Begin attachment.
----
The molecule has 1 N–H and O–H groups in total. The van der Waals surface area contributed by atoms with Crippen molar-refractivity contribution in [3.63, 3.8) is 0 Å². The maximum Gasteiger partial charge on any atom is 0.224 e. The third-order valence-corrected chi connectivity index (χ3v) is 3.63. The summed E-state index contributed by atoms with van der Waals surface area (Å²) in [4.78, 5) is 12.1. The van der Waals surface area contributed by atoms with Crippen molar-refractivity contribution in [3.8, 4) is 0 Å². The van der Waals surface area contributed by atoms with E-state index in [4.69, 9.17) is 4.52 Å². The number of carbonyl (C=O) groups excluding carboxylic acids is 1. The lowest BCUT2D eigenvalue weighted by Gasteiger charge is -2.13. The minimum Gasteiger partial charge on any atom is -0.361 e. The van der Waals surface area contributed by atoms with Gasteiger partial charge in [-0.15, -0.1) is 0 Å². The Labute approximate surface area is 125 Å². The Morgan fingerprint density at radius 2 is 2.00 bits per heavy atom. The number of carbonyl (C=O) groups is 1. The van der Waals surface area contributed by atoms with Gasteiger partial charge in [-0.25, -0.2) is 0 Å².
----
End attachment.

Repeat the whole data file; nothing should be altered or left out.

The molecule has 1 N–H and O–H groups in total. The van der Waals surface area contributed by atoms with Crippen molar-refractivity contribution in [3.63, 3.8) is 0 Å². The maximum Gasteiger partial charge on any atom is 0.224 e. The third-order valence-corrected chi connectivity index (χ3v) is 3.63. The summed E-state index contributed by atoms with van der Waals surface area (Å²) in [4.78, 5) is 12.1. The van der Waals surface area contributed by atoms with Crippen molar-refractivity contribution in [3.8, 4) is 0 Å². The van der Waals surface area contributed by atoms with E-state index in [4.69, 9.17) is 4.52 Å². The number of carbonyl (C=O) groups excluding carboxylic acids is 1. The lowest BCUT2D eigenvalue weighted by Gasteiger charge is -2.13. The minimum Gasteiger partial charge on any atom is -0.361 e. The van der Waals surface area contributed by atoms with Gasteiger partial charge in [-0.15, -0.1) is 0 Å². The Labute approximate surface area is 125 Å². The Morgan fingerprint density at radius 2 is 2.00 bits per heavy atom. The number of carbonyl (C=O) groups is 1. The van der Waals surface area contributed by atoms with Gasteiger partial charge in [-0.25, -0.2) is 0 Å².